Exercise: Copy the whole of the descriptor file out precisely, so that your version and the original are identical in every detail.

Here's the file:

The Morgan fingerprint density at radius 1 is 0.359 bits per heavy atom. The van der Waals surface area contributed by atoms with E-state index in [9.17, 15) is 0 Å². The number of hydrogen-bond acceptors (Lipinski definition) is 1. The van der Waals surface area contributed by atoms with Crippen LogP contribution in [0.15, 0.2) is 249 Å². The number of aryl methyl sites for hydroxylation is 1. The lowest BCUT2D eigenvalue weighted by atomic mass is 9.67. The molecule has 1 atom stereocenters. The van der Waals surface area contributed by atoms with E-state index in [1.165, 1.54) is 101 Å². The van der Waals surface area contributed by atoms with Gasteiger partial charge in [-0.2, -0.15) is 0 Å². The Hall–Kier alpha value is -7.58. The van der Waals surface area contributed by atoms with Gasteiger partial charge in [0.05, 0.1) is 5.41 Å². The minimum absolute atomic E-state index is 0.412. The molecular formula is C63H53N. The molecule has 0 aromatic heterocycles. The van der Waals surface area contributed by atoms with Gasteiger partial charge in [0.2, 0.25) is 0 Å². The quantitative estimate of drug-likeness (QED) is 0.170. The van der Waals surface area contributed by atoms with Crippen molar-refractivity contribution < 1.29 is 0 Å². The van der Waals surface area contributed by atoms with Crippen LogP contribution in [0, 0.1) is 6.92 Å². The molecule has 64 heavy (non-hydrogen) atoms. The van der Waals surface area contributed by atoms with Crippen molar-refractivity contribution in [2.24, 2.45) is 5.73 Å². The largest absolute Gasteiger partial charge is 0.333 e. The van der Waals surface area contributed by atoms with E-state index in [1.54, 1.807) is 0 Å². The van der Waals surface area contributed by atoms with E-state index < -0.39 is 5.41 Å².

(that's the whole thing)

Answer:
The Morgan fingerprint density at radius 1 is 0.359 bits per heavy atom. The van der Waals surface area contributed by atoms with E-state index in [9.17, 15) is 0 Å². The number of hydrogen-bond acceptors (Lipinski definition) is 1. The van der Waals surface area contributed by atoms with Crippen LogP contribution in [0.15, 0.2) is 249 Å². The number of aryl methyl sites for hydroxylation is 1. The lowest BCUT2D eigenvalue weighted by atomic mass is 9.67. The molecule has 1 atom stereocenters. The van der Waals surface area contributed by atoms with E-state index in [1.165, 1.54) is 101 Å². The van der Waals surface area contributed by atoms with Gasteiger partial charge in [-0.2, -0.15) is 0 Å². The Hall–Kier alpha value is -7.58. The van der Waals surface area contributed by atoms with Gasteiger partial charge in [0.05, 0.1) is 5.41 Å². The minimum absolute atomic E-state index is 0.412. The molecular formula is C63H53N. The molecule has 0 aromatic heterocycles. The van der Waals surface area contributed by atoms with Gasteiger partial charge in [0.2, 0.25) is 0 Å². The quantitative estimate of drug-likeness (QED) is 0.170. The van der Waals surface area contributed by atoms with Crippen molar-refractivity contribution < 1.29 is 0 Å². The van der Waals surface area contributed by atoms with Crippen LogP contribution in [0, 0.1) is 6.92 Å². The molecule has 64 heavy (non-hydrogen) atoms. The van der Waals surface area contributed by atoms with Crippen molar-refractivity contribution in [2.24, 2.45) is 5.73 Å². The largest absolute Gasteiger partial charge is 0.333 e. The van der Waals surface area contributed by atoms with E-state index in [1.54, 1.807) is 0 Å². The van der Waals surface area contributed by atoms with E-state index < -0.39 is 5.41 Å².